It is unlawful to discriminate or sexually harass a person in:

  • employment;
  • education;
  • provision of goods, services and facilities;
  • accommodation;
  • the activities of clubs;
  • the administration of a Commonwealth law or program;
  • qualifying bodies; and
  • disposal of property

The SDA protects women and men from sex discrimination and sexual harassment.


There are many exemptions under the Act. For example, it does not cover services which can only be provided to people of one sex; or jobs where there is a good reason to employ either a male or a female, such as acting roles, fitting clothes, searching clothes or bodies, or change-room or toilet attendants (s30). Discrimination on the ground of sex or marital status is allowed in relation to jobs involving the residential care of children (s35). Voluntary bodies, such as organisations like Rotary, are exempt from the Act as far as membership is concerned (s39).

Other exemptions are competitive sports where strength, stamina and physique are relevant, the employment of women in combat duties in the armed forces, and the practices of religious bodies following their beliefs (s30).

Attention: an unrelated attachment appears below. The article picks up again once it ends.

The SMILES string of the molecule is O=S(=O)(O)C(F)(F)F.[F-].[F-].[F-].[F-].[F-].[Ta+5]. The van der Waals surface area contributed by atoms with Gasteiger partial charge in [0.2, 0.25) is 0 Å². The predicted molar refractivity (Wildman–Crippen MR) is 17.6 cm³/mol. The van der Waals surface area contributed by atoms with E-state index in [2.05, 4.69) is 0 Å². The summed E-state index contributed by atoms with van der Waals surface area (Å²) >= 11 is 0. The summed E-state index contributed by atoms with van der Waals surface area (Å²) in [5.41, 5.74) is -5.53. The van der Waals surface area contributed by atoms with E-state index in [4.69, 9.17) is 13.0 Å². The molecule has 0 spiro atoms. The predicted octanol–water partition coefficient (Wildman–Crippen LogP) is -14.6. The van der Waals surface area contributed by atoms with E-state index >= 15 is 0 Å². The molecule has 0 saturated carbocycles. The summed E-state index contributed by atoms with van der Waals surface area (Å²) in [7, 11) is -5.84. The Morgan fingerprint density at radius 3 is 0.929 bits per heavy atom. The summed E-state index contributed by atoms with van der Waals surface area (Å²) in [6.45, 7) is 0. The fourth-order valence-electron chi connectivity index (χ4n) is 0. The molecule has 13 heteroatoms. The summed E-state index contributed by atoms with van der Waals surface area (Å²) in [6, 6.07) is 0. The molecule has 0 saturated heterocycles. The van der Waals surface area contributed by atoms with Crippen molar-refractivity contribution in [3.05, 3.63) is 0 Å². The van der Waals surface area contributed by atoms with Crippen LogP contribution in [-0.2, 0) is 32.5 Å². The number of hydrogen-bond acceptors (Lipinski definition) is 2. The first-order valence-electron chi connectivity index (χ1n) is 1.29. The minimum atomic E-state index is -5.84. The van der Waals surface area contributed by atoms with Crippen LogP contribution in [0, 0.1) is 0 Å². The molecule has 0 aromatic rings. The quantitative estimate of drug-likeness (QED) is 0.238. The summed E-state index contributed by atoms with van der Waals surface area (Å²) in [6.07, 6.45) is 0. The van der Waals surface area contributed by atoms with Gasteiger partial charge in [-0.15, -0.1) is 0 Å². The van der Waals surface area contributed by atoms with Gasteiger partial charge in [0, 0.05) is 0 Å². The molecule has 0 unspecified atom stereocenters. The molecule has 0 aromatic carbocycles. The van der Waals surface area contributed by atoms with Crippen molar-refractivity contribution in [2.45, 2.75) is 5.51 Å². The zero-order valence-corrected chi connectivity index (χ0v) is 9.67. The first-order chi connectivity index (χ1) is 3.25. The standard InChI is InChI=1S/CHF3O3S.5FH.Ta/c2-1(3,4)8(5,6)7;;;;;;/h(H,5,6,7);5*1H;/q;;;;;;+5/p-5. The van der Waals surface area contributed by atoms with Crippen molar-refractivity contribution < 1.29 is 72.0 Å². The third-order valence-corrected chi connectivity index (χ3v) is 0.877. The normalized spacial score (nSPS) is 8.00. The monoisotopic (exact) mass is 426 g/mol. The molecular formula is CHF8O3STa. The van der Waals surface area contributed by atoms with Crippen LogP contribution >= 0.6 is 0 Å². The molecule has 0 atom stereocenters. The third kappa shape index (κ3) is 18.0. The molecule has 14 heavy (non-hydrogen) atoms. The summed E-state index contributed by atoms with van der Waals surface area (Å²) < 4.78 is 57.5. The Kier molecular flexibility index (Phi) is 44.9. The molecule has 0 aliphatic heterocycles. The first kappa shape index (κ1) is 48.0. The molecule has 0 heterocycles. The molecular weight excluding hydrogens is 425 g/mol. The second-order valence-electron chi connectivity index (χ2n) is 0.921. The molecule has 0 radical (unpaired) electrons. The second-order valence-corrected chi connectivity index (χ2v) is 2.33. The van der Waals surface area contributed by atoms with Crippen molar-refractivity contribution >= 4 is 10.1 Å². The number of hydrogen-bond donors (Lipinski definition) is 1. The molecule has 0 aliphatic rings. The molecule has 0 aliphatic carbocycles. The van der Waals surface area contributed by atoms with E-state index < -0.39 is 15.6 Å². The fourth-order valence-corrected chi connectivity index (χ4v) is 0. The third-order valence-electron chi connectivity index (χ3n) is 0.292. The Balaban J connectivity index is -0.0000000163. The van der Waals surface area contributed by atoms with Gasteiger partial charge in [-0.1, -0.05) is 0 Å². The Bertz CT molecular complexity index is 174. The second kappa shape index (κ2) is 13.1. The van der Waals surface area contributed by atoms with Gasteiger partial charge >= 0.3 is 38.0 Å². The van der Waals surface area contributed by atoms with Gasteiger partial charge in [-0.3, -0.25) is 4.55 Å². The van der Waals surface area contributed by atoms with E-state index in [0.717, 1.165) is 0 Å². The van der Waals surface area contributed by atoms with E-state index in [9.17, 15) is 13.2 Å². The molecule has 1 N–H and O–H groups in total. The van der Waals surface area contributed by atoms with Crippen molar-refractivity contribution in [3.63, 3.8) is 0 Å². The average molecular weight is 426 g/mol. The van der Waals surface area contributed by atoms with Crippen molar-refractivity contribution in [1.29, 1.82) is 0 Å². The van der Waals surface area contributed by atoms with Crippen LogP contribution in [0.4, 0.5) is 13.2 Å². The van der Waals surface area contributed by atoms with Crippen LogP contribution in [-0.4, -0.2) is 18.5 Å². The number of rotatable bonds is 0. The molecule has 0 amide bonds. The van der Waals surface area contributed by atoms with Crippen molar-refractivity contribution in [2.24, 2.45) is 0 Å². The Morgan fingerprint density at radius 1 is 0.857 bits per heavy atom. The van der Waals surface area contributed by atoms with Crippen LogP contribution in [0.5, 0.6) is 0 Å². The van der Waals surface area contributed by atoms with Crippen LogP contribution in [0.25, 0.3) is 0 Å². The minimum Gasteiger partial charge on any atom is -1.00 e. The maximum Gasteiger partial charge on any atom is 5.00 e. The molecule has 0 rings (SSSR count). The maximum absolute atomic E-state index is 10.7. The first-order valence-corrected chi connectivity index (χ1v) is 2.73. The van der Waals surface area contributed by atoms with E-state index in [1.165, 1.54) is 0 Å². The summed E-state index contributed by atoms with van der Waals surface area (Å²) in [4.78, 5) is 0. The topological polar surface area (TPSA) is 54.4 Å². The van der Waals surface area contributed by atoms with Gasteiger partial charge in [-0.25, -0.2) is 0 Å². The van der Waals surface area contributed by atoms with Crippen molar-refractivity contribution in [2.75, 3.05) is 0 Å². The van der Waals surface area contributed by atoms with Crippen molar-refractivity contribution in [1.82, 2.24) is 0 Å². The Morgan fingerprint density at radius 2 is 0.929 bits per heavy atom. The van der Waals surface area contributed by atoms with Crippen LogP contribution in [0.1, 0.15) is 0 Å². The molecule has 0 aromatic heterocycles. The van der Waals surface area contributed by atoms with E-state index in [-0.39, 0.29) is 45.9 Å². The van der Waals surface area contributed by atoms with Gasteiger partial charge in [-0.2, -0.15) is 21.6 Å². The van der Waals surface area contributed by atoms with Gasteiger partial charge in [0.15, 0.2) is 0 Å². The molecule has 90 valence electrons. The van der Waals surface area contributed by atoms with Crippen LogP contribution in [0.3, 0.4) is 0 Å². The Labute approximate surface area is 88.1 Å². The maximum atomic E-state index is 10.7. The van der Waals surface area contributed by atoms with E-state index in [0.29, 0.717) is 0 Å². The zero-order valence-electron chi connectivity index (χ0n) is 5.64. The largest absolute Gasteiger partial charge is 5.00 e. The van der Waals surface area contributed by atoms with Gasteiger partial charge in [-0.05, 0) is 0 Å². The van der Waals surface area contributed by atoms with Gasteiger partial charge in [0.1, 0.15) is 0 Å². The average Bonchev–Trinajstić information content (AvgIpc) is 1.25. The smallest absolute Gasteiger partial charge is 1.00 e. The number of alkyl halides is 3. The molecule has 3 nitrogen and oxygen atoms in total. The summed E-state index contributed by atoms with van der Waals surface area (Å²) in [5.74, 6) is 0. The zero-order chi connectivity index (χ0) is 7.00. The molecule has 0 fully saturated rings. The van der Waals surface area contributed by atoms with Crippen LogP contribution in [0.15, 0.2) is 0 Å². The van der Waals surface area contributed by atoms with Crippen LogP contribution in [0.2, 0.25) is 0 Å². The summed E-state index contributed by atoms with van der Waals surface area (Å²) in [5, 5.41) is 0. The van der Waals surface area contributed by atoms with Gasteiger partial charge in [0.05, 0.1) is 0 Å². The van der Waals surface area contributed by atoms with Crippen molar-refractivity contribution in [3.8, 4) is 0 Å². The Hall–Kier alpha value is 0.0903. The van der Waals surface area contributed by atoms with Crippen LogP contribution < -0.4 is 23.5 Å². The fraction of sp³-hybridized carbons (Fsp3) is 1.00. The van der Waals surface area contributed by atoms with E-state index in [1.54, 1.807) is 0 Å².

The Act also provides that it is not unlawful to discriminate against a man by affording certain rights to a woman in relation to pregnancy or childbirth.

Victimisation and other offences

It is an offence under the SDA to victimise a person (s94). The offence is punishable by a fine or up to three months imprisonment. Similar to the other anti-discrimination Acts, victimisation is where detriment is threatened or occurs to a person who asserts rights under the Act, or the AHRC Act, makes a complaint, intends to make a complaint, assists or intends to assist a person in making a complaint, Section 42 of the DDA is essentially identical to section 94 of the SDA.

Victimisation can either be the subject of a civil or criminal proceeding. This is because ‘unlawful discrimination’ in section 3 of the Australian Human Rights Act 1986 (Cth) includes conduct that is an offence under section 94 of the SDA.

As with other anti-discrimination Acts, some of the acts that a person can make a complaint about to the AHRC are not unlawful discrimination, and so cannot be the subject of a court proceeding. Aside from victimisation under section 94, other specific offences under the SDA include:

  • Publishing or displaying an advertisement or notice that indicates an intention to do an act that is unlawful by reason of Part II of the SDA (s86).
  • Failing to provide the source of actuarial or statistical data on which an act of discrimination was based in response to a request, by notice in writing, from the President or the Commission (s87).


Complaints can be directed to the AHRC following the AHRC procedures. The 2007-2008 statistics indicate a 74 percent conciliation rate for sex discrimination complaints. If the AHRC procedure doesn’t produce the desired result, a complainant can make an application to the Federal Court or Federal Circuit Court.